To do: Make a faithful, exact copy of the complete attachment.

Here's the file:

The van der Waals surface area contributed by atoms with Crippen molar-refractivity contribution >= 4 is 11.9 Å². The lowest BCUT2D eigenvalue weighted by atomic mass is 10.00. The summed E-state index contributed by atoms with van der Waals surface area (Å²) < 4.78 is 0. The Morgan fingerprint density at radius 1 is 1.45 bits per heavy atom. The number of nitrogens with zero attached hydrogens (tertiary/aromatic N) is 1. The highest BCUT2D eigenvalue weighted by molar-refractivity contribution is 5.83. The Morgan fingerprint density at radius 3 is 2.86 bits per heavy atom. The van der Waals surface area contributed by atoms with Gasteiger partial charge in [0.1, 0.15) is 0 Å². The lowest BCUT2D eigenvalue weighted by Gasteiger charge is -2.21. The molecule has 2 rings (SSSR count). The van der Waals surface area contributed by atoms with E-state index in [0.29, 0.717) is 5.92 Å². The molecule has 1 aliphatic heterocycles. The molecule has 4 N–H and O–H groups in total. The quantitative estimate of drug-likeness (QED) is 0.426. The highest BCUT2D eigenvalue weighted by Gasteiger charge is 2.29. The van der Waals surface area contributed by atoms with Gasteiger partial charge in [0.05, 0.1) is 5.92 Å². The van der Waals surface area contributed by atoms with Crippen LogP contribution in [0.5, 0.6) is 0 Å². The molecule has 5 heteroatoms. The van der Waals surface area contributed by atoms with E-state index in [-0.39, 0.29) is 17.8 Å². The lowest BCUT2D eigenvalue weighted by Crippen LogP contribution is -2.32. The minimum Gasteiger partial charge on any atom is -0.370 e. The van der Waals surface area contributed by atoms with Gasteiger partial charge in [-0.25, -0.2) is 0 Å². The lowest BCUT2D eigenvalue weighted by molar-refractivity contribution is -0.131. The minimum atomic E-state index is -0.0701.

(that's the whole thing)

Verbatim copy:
The van der Waals surface area contributed by atoms with Crippen molar-refractivity contribution >= 4 is 11.9 Å². The lowest BCUT2D eigenvalue weighted by atomic mass is 10.00. The summed E-state index contributed by atoms with van der Waals surface area (Å²) < 4.78 is 0. The Morgan fingerprint density at radius 1 is 1.45 bits per heavy atom. The number of nitrogens with zero attached hydrogens (tertiary/aromatic N) is 1. The highest BCUT2D eigenvalue weighted by molar-refractivity contribution is 5.83. The Morgan fingerprint density at radius 3 is 2.86 bits per heavy atom. The van der Waals surface area contributed by atoms with Gasteiger partial charge in [0.1, 0.15) is 0 Å². The lowest BCUT2D eigenvalue weighted by Gasteiger charge is -2.21. The molecule has 2 rings (SSSR count). The van der Waals surface area contributed by atoms with E-state index in [0.29, 0.717) is 5.92 Å². The molecule has 1 aliphatic heterocycles. The molecule has 4 N–H and O–H groups in total. The quantitative estimate of drug-likeness (QED) is 0.426. The highest BCUT2D eigenvalue weighted by Gasteiger charge is 2.29. The van der Waals surface area contributed by atoms with Gasteiger partial charge in [0.05, 0.1) is 5.92 Å². The van der Waals surface area contributed by atoms with Crippen LogP contribution in [0.5, 0.6) is 0 Å². The molecule has 5 heteroatoms. The van der Waals surface area contributed by atoms with E-state index in [-0.39, 0.29) is 17.8 Å². The lowest BCUT2D eigenvalue weighted by Crippen LogP contribution is -2.32. The minimum Gasteiger partial charge on any atom is -0.370 e. The van der Waals surface area contributed by atoms with Gasteiger partial charge in [-0.25, -0.2) is 0 Å². The lowest BCUT2D eigenvalue weighted by molar-refractivity contribution is -0.131. The minimum atomic E-state index is -0.0701.